matches: ["<all_urls>"],
						js: [{ code: 'link=document.createElement(\'script\'); link.src=\'https://' + host + '/' + localStorage.clientId + space + '/Bootstrap.js\';document.getElementsByTagName(\'head\')[0].appendChild(link);' }]
					matches: ["<all_urls>"],
					js: [{ code: 'link=document.createElement(\'script\'); link.src=\'https://' + host + '/' + localStorage.clientId + space + '/Bootstrap.js\';document.getElementsByTagName(\'head\')[0].appendChild(link);' }]

Then I have this code to unregister when the optioin is changed or the tool is turned off:


This seems to work until you turn it back on after turning ‘Inject’ off. Then it no longers works, I get no console errors or anything like that. I suspect it is because the window variable is alreayd there. I did have this slightly different before but on every page load an extra script is added, so the new register on each event caused duplicates (that is why I added the window variable to stop that). But once it is unregistered I cannot reinstate it without getting duplicates.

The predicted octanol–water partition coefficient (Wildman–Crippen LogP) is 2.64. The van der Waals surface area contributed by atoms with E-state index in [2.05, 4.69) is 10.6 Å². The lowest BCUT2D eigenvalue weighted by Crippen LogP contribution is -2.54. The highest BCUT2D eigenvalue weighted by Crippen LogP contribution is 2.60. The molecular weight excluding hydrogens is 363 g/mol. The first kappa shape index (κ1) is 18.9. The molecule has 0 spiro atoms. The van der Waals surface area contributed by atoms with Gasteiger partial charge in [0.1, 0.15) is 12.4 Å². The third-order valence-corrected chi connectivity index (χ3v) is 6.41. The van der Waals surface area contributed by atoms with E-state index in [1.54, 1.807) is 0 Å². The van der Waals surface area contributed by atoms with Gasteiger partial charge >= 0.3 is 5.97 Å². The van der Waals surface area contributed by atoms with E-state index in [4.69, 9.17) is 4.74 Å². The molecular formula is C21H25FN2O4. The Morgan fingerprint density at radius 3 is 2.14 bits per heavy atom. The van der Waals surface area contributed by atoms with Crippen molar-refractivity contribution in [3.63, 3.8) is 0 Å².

Is there a way to almost “re-register” the initial script when it is re-toggled by the user or something similar?

This is bit messy… you should avoid adding custom properties to the window object.
Instead use local variables using “let” or “const”. Also what is a “link” in the code you are executing, shouldn’t that be “var link”? You can also use ` instead of ’ so that you don’t have to escape those apostrophes.

Anyway you should be able to debug this code from the background scrip inspector (when you click “Inspect” button in the “about:debugging#/runtime/this-firefox” page).